Rising rates of insomnia during the pandemic are contributing to increasing rates of depression and anxiety. My patients, for example, will call after several nights of poor sleep, dismayed by the return of previously well-controlled panic attacks or intrusive anxious thoughts. This then becomes a vicious cycle of dread as evening approaches, with an increase in worried thoughts as well as alcohol use or over-the-counter sleep aids.
Individuals struggling with insomnia may be prescribed medications that are inadequate at best, and carry significant morbidity risks at worst. For example, medications like Ambien can lead to complex behaviors such as sleep walking and driving. I’ve even had a patient report doing laundry while asleep, though some of us may welcome this particular side effect.
These sedative-hypnotics are designed for short-term use, but are frequently used beyond the recommended time frame. During initial consultations, patients often report a short-term prescription of sleeping pills leading to years of use, convinced they cannot sleep without them. A gentle exploration often reveals their fear that I will “take away” what has worked for them. However, when we dig deeper, we usually come to the mutual conclusion that the sleeping pills have not provided quality sleep.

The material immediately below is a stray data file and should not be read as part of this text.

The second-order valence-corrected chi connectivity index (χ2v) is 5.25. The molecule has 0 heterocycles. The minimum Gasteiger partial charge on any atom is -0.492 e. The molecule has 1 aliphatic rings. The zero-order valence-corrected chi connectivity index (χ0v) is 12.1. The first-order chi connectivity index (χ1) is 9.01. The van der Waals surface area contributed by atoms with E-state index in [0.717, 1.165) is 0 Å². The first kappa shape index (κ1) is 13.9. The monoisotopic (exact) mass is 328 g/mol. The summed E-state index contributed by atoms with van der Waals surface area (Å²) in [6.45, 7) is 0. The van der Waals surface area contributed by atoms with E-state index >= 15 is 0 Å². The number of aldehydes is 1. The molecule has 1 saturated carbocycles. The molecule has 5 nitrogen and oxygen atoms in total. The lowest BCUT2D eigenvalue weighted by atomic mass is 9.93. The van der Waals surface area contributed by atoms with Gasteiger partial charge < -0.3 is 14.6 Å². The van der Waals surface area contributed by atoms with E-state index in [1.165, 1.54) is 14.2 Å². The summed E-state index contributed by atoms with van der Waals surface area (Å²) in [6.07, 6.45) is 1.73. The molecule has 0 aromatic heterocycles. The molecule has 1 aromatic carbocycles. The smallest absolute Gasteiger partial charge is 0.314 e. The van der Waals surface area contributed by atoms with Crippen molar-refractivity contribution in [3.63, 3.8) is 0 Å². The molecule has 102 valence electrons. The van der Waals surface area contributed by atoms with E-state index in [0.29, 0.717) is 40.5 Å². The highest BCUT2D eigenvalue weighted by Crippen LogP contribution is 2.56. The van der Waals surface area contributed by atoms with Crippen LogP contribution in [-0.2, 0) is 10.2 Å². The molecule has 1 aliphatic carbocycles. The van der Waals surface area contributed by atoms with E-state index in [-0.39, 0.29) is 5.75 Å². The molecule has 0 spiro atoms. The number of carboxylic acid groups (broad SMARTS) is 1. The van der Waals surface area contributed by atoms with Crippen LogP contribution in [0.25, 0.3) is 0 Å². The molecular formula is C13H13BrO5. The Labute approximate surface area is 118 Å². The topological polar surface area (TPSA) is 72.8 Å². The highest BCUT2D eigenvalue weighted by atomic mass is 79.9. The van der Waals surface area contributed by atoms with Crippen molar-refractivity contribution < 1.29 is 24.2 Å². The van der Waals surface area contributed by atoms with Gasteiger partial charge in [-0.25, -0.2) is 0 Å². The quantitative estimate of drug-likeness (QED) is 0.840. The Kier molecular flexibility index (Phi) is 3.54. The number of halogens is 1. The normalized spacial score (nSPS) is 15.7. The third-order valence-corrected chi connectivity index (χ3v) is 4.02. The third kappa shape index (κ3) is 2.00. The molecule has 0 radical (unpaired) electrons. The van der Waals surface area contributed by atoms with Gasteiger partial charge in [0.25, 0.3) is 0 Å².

The lasting benefits of cognitive behavioral therapy for insomnia (CBT-I) are well demonstrated, and it is recommended as the first-line treatment for insomnia in the clinical guidelines of the American Academy of Sleep Medicine, CDC, and NIH. However, a shortage of providers trained in CBT-I significantly limits the availability of this effective treatment option, particularly in rural areas like my hometown.
Typically a six-week therapy, CBT-I has been modified for brevity in primary care offices. In addition to sleep hygiene recommendations, such as keeping technology out of the bedroom and using the bed only for sleep and sex, CBT-I teaches patients techniques to improve their sleep efficiency.